Apparently, Halsey’s new single “Nightmare” makes people drive 100 MPH if they aren’t paying attention.
If you’re driving, have points on your record, and are really trying to avoid speeding, you probably shouldn’t listen to Halsey’s new single “Nightmare.” Halsey’s getting praise, and rightfully so, after responding and paying off a $250 speeding ticket from one of her fan’s who low-key blamed her new song for causing her to speed at triple-digit speeds in a 70 MPH zone.
Check out the twitter exchange that’s since gone viral below. OP’s twitter account is private but someone managed to screenshot the tweets for posterity’s sake.
What’s your Venmo. I’ll pay your ticket. DRIVE SAFELY PLEASE!!!! https://t.co/rZJxRXb7Nj
— h (@halsey) May 21, 2019
Reportedly, Penn State student Francesca was driving home after finals in a stretch of freeway with a 70 MPH speed limit. In the middle of listening to Halsey’s Nightmare, police cruisers lit her up and pulled her over. Her ticket says 99 MPH but you know as well as I whatever police wrote down, they were probably just being lenient seeing this is, according to her, the first time she’s ever been pulled over.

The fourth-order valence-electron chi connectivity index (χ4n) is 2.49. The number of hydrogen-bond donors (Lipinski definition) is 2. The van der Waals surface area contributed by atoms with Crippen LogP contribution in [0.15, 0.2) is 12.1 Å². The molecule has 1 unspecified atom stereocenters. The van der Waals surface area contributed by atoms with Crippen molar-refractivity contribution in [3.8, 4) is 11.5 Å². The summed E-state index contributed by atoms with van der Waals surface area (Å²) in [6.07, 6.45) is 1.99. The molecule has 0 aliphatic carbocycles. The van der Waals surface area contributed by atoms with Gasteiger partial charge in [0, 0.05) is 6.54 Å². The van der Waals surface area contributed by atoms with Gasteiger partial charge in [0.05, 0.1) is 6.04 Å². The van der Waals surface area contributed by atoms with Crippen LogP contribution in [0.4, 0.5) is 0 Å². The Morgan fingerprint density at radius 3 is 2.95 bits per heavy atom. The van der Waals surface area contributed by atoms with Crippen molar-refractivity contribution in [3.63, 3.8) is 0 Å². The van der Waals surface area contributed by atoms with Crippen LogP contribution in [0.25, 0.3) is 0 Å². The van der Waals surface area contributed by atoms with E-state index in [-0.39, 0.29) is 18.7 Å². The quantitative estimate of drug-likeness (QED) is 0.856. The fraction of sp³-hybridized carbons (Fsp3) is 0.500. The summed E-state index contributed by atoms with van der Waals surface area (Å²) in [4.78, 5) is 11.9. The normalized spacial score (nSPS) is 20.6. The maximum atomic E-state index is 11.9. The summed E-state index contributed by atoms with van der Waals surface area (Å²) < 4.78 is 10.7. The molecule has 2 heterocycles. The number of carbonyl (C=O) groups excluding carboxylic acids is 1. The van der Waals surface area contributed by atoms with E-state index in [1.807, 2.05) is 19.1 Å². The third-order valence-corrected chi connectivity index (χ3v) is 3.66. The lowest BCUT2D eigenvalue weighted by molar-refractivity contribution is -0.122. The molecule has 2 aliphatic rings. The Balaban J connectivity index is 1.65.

What a brilliant PR move by Halsey, although she’ll probably never admit this was more than just being nice. For that $250, I’ve already spotted more than a dozen articles written about her kindness. As of this writing, Halsey’s tweet in reply to Francesca has been RT’d more than 5,000 times and counting, not to mention the close to 100,000 likes and more than 1,000 comments. It really does pay to be nice.
And what about her song, Nightmare. Everyone knows that good music, particularly fast songs have an effect on how we feel when driving. According to research cited by I Drive Safely, it’s the songs that elevate the heart rate above resting we should watch out for.
I’ve tapped out Halsey’s quite unscientifically on all8.com and supposedly Nightmare bumps at 145 BPM. Combine that with the ragey angst the song is about and ya, any college female will go bananas if they aren’t paying attention to their speeds.
Has music ever made you speed well beyond the posted limit? Let me know about your own experience in the comments below.